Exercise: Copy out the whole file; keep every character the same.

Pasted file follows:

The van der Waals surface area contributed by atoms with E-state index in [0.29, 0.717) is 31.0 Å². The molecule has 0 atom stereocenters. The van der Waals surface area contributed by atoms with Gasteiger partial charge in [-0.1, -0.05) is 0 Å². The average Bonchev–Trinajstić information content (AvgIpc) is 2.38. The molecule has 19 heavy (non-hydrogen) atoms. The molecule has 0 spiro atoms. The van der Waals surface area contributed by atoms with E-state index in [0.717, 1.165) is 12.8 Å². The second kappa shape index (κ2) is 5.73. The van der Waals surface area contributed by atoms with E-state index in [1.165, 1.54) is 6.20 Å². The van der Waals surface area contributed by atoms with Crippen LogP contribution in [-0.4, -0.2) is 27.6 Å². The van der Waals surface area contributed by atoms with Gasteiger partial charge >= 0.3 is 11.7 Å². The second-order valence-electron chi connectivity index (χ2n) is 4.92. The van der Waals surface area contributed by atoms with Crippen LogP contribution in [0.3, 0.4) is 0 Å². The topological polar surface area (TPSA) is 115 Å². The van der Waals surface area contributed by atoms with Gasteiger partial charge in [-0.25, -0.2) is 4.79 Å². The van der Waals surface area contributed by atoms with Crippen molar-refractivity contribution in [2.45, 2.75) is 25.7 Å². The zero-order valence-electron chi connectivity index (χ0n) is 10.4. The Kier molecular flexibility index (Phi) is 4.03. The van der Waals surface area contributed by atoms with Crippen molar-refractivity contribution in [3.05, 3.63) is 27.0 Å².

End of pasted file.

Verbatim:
The van der Waals surface area contributed by atoms with E-state index in [0.29, 0.717) is 31.0 Å². The molecule has 0 atom stereocenters. The van der Waals surface area contributed by atoms with Gasteiger partial charge in [-0.1, -0.05) is 0 Å². The average Bonchev–Trinajstić information content (AvgIpc) is 2.38. The molecule has 19 heavy (non-hydrogen) atoms. The molecule has 0 spiro atoms. The van der Waals surface area contributed by atoms with E-state index in [0.717, 1.165) is 12.8 Å². The second kappa shape index (κ2) is 5.73. The van der Waals surface area contributed by atoms with E-state index in [1.165, 1.54) is 6.20 Å². The van der Waals surface area contributed by atoms with Crippen LogP contribution in [-0.4, -0.2) is 27.6 Å². The van der Waals surface area contributed by atoms with Gasteiger partial charge >= 0.3 is 11.7 Å². The second-order valence-electron chi connectivity index (χ2n) is 4.92. The van der Waals surface area contributed by atoms with Crippen LogP contribution in [0.3, 0.4) is 0 Å². The topological polar surface area (TPSA) is 115 Å². The van der Waals surface area contributed by atoms with Gasteiger partial charge in [-0.25, -0.2) is 4.79 Å². The van der Waals surface area contributed by atoms with Crippen molar-refractivity contribution in [2.45, 2.75) is 25.7 Å². The zero-order valence-electron chi connectivity index (χ0n) is 10.4. The Kier molecular flexibility index (Phi) is 4.03. The van der Waals surface area contributed by atoms with Crippen molar-refractivity contribution in [3.05, 3.63) is 27.0 Å².